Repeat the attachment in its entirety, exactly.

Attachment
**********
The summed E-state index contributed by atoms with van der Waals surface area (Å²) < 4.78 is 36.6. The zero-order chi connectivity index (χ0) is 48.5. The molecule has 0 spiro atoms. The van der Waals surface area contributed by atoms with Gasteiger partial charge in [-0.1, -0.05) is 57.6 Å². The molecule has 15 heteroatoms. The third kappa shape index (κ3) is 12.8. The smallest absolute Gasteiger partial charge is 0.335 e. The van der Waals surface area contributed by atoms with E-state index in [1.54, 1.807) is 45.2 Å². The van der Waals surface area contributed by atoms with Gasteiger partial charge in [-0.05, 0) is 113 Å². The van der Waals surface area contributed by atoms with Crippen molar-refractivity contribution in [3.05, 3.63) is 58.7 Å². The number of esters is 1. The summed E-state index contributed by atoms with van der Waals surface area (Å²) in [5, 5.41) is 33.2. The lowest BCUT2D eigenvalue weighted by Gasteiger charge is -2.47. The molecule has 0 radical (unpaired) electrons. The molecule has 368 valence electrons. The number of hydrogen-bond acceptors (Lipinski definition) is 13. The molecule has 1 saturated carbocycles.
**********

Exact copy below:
The summed E-state index contributed by atoms with van der Waals surface area (Å²) < 4.78 is 36.6. The zero-order chi connectivity index (χ0) is 48.5. The molecule has 0 spiro atoms. The van der Waals surface area contributed by atoms with Gasteiger partial charge in [-0.1, -0.05) is 57.6 Å². The molecule has 15 heteroatoms. The third kappa shape index (κ3) is 12.8. The smallest absolute Gasteiger partial charge is 0.335 e. The van der Waals surface area contributed by atoms with E-state index in [1.54, 1.807) is 45.2 Å². The van der Waals surface area contributed by atoms with Gasteiger partial charge in [-0.05, 0) is 113 Å². The van der Waals surface area contributed by atoms with Crippen molar-refractivity contribution in [3.05, 3.63) is 58.7 Å². The number of esters is 1. The summed E-state index contributed by atoms with van der Waals surface area (Å²) in [5, 5.41) is 33.2. The lowest BCUT2D eigenvalue weighted by Gasteiger charge is -2.47. The molecule has 0 radical (unpaired) electrons. The molecule has 368 valence electrons. The number of hydrogen-bond acceptors (Lipinski definition) is 13. The molecule has 1 saturated carbocycles.